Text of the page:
• Sep 16th 2010 at 2:00PM
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It's now been just over a decade since the first hybrids, the original Honda Insight and Toyota Prius, were introduced. After a slow start, rising fuel costs caused consumer interest to take off mid-decade. Today, most consumers have some idea of what a hybrid is, but many are unaware that hybrid systems from competing manufacturers have entirely different hardware and function in dramatically dissimilar ways. That's why, for instance, you can't drive a Honda Civic hybrid on electric power alone, but you can in a Prius. Even greater variations on the hybrid theme will become available in the next few years, as automakers attempt to reduce costs, improve efficiency, and steer clear of patents held by their competitors. How do you make sense of it all? Click below to launch our gallery.

  • Defining Hybrids- Hybrid systems are typically described as micro, mild or strong depending on the amount of electrical power available to drive the vehicle. The most basic function of hybrid systems is automatic start-stop to shut the engine down when the car stops. Preventing idling in this way conserves fuel and lowers emissions. In Europe there are a number of these micro-hybrids that really aren't hybrids at all because they only provide the start-stop function but no electric drive or regenerative braking capability.

  • Image Credit: Ford
  • Mild and Strong Hybrids
  • Mild and Strong Hybrids - The mild and strong hybrids add an electric boost or drive motor to the package. Since electric motors are generally able to produce electricity when they are driven mechanically, this also allows for regenerative braking. In these hybrids, lifting off the accelerator and coasting causes the wheels to turn the motor to produce electricity and recharge the battery. While this is happening it increases drag and the vehicle slows, just like it does under engine braking in a conventional vehicle. The battery powers the electric motor during acceleration or cruising. This cuts the workload on the gasoline engine and reduces its fuel consumption. In a mild hybrid, the motor typically has an output of 15 kilowatts or less, which is enough to provide boost and start-stop capability, but not enough to drive the vehicle on electricity alone. Strong hybrids typically have motor/generators with 30 kW or more, which allows them to be driven on electricity alone for short distances (1-2 miles) at speeds under 65 miles per hour.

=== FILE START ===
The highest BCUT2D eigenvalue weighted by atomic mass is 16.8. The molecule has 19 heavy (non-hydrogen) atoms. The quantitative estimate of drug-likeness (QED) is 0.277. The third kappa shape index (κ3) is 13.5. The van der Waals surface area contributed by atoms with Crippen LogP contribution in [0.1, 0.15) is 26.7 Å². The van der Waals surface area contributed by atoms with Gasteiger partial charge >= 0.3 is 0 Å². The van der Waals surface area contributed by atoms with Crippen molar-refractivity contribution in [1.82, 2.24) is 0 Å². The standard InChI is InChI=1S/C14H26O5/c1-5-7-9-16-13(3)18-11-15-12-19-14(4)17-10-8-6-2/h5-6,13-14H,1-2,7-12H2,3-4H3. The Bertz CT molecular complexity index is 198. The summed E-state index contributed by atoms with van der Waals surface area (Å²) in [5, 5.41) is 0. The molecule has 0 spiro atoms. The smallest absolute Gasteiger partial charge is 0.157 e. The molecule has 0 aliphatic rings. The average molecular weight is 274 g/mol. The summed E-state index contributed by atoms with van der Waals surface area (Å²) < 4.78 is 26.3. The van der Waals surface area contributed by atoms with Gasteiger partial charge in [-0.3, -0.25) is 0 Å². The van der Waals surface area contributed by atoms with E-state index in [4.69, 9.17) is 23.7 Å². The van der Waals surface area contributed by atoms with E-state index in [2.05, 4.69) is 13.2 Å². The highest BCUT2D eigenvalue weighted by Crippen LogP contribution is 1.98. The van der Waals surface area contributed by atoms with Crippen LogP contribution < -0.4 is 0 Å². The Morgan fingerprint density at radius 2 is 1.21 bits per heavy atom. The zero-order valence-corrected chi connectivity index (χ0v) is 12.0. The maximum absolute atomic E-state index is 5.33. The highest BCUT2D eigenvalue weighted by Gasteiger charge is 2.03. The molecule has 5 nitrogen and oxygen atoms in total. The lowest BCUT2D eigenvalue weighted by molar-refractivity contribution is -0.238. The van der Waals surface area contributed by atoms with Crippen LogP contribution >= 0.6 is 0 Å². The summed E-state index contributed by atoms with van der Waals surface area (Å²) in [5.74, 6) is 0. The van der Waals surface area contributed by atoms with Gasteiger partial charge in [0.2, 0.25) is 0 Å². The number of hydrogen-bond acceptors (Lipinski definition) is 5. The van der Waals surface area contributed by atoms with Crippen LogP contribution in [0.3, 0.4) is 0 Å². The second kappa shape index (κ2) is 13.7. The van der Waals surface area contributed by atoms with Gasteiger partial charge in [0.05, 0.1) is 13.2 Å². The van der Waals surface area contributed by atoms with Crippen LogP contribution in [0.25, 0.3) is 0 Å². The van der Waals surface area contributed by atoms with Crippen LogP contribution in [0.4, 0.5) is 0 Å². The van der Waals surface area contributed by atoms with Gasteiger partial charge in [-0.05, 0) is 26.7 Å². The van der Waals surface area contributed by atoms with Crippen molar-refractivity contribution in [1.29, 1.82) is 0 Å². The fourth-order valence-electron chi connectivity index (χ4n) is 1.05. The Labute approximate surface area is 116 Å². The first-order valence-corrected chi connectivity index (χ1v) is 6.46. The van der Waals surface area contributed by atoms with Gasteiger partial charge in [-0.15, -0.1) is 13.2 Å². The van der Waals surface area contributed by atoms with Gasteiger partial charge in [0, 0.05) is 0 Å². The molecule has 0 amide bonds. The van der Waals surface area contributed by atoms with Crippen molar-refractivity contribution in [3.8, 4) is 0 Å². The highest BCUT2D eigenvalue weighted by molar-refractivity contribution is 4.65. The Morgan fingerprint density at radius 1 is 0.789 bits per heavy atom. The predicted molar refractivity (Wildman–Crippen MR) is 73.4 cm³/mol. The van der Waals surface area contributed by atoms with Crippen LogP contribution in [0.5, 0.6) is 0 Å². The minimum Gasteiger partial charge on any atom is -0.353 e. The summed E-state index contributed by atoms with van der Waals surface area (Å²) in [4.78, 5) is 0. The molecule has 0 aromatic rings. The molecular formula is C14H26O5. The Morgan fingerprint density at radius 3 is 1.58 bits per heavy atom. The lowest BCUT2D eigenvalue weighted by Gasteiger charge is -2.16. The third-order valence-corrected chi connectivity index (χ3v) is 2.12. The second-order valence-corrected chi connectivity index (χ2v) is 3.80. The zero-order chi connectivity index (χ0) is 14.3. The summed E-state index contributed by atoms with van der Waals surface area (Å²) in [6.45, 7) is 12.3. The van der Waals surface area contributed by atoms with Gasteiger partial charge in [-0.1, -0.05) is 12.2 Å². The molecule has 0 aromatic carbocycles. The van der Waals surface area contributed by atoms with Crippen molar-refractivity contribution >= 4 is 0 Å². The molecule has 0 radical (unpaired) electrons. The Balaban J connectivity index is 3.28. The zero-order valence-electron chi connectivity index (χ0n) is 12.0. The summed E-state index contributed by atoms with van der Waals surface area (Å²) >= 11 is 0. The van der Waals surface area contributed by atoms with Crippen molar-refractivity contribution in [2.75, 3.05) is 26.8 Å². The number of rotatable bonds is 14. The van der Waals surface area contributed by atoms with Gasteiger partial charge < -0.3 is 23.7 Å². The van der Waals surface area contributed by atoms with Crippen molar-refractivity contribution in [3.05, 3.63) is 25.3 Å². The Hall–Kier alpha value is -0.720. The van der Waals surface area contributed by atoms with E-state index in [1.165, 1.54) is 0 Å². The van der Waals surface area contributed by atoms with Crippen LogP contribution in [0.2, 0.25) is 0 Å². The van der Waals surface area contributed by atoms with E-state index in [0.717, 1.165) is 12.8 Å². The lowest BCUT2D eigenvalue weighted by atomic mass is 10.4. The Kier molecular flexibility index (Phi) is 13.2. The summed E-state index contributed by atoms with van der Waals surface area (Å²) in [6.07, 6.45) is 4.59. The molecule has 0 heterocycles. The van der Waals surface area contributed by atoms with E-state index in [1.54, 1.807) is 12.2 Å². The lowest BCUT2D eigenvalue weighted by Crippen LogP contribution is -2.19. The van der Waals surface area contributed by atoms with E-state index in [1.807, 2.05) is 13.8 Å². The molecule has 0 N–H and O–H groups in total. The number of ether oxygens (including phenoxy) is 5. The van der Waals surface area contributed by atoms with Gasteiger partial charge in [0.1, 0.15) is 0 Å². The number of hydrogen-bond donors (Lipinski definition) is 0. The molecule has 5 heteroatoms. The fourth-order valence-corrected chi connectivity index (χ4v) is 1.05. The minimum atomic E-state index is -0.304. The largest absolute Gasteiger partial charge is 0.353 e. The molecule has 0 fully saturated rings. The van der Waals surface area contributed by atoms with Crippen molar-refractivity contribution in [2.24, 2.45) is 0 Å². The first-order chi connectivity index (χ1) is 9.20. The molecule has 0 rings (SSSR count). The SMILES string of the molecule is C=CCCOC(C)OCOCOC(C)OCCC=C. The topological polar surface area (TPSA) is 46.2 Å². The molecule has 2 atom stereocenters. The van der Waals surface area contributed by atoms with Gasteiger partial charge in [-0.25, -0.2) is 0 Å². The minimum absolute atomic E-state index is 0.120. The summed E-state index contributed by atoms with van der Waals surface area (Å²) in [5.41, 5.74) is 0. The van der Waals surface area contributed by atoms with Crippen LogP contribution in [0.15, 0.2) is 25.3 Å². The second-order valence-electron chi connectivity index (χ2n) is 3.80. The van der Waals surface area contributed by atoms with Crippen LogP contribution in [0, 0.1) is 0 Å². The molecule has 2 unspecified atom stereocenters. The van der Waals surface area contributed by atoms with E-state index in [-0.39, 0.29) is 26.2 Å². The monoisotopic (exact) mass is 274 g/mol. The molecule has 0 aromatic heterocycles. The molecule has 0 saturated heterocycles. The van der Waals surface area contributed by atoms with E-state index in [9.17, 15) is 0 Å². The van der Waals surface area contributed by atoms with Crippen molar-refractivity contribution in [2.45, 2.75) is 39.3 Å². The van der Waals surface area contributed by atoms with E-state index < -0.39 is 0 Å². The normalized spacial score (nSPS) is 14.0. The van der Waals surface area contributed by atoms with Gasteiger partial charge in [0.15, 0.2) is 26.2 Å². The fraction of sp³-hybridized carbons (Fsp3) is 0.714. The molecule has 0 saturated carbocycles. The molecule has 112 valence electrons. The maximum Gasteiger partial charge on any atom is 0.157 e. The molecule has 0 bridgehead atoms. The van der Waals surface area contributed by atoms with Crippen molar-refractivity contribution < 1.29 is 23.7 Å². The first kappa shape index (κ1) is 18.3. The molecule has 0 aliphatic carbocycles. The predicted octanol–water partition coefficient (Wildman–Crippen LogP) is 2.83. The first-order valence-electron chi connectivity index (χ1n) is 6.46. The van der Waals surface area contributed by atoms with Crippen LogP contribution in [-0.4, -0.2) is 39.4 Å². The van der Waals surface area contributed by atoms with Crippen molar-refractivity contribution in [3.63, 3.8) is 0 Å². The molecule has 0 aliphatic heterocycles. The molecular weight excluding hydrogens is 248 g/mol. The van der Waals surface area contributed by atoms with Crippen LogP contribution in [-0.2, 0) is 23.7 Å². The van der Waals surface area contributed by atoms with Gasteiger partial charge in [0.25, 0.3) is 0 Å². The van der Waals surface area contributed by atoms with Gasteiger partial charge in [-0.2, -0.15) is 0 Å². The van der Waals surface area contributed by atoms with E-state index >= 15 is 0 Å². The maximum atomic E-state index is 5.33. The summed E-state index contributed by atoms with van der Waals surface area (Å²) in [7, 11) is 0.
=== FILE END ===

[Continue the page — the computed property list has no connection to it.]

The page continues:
• Image Credit: GM
  • Parallel Hybrids - All the hybrids on the market today are so-called "parallel" hybrids, so named because multiple propulsion sources can drive the wheels at the same time. These systems consist of a conventional internal combustion engine combined with one or more electric motor/generator(s) and a battery. Let's take a look at representatives of each hybrid camp, and see how they differ.

  • Image Credit: Ford
  • Power-Split Strong hybrid
  • Power-Split Strong hybrid - Over the past 12 years Toyota has sold far more hybrid vehicles than all the other manufacturers combined, and as a result its power-split strong hybrid configuration is the most common type by a wide margin. The same basic hardware configuration is also used by Ford for the Escape and Fusion. GM's two-mode hybrids, though different in design, also fall under this category. Each of these systems consist of an electronically controlled, variable-ratio transmission with motor/generators integrated into the transmission case. The variable ratio gears allow torque output from the engine speed to be continuously adjusted relative to vehicle speed so that the electric motor torque can be seamlessly blended in when extra power is needed. In these strong hybrids, the electric components have enough power to propel the vehicle on battery power alone for limited distances. The electric drive speed varies from about 25 mph for the Chevrolet Tahoe hybrid to up to 47 mph for the Ford Fusion. Some enthusiasts have hacked the control software in the Prius allowing it to go up to 60 mph on electricity alone.
  • Image Credit: Toyota
  • Power-Split Strong hybrid, continued
  • Power-Split Strong hybrid, continued - Besides being highly efficient, electric motors have another important functional advantage over internal combustion engines. Motors produce their maximum torque from idle and basically maintain that torque through most of their operating range. When incorporated into a hybrid powertrain, this allows the engine designers to modify the behavior of the internal combustion engine for improved efficiency. Gasoline engines in conventional vehicles run on what is known as the Otto four-stroke cycle, while hybrids use the Atkinson cycle. The main difference between the Otto and Atkinson is that the intake valves close later in the cycle to reduce pumping losses. This makes Atkinson more fuel-efficient but produce less torque. Normally drivers wouldn't like the way this feels but the electric motor fattens up the combined torque curve. Power-split hybrids have proven to be efficient but the transmission integrated with the motors is mechanically complex and expensive to build.

  • Image Credit: Toyota
  • Engine-Mounted Mild Hybrid